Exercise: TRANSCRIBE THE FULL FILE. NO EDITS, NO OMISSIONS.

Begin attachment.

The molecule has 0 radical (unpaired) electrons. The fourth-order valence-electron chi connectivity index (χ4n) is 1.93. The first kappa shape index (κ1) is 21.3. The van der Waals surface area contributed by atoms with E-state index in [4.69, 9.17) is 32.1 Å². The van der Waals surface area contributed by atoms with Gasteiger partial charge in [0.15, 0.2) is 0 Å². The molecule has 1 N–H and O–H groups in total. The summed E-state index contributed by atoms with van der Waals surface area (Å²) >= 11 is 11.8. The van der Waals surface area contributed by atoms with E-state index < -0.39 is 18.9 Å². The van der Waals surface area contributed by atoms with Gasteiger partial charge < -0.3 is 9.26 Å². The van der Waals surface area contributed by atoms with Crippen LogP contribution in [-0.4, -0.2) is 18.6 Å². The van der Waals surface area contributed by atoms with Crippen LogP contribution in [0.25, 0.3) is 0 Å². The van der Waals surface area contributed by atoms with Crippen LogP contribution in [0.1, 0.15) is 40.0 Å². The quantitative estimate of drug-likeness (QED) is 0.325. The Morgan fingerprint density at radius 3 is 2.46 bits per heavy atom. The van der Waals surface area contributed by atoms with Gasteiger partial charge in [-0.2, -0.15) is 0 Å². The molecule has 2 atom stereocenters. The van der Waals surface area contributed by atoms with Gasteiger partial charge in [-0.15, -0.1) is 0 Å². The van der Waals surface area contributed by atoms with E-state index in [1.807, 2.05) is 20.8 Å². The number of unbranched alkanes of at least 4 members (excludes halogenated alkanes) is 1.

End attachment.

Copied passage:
The molecule has 0 radical (unpaired) electrons. The fourth-order valence-electron chi connectivity index (χ4n) is 1.93. The first kappa shape index (κ1) is 21.3. The van der Waals surface area contributed by atoms with E-state index in [4.69, 9.17) is 32.1 Å². The van der Waals surface area contributed by atoms with Gasteiger partial charge in [0.15, 0.2) is 0 Å². The molecule has 1 N–H and O–H groups in total. The summed E-state index contributed by atoms with van der Waals surface area (Å²) >= 11 is 11.8. The van der Waals surface area contributed by atoms with E-state index < -0.39 is 18.9 Å². The van der Waals surface area contributed by atoms with Gasteiger partial charge < -0.3 is 9.26 Å². The van der Waals surface area contributed by atoms with Crippen LogP contribution in [-0.4, -0.2) is 18.6 Å². The van der Waals surface area contributed by atoms with Crippen LogP contribution in [0.25, 0.3) is 0 Å². The van der Waals surface area contributed by atoms with Crippen LogP contribution in [0.1, 0.15) is 40.0 Å². The quantitative estimate of drug-likeness (QED) is 0.325. The Morgan fingerprint density at radius 3 is 2.46 bits per heavy atom. The van der Waals surface area contributed by atoms with Gasteiger partial charge in [-0.2, -0.15) is 0 Å². The molecule has 2 atom stereocenters. The van der Waals surface area contributed by atoms with Gasteiger partial charge in [-0.15, -0.1) is 0 Å². The van der Waals surface area contributed by atoms with E-state index in [1.807, 2.05) is 20.8 Å². The number of unbranched alkanes of at least 4 members (excludes halogenated alkanes) is 1.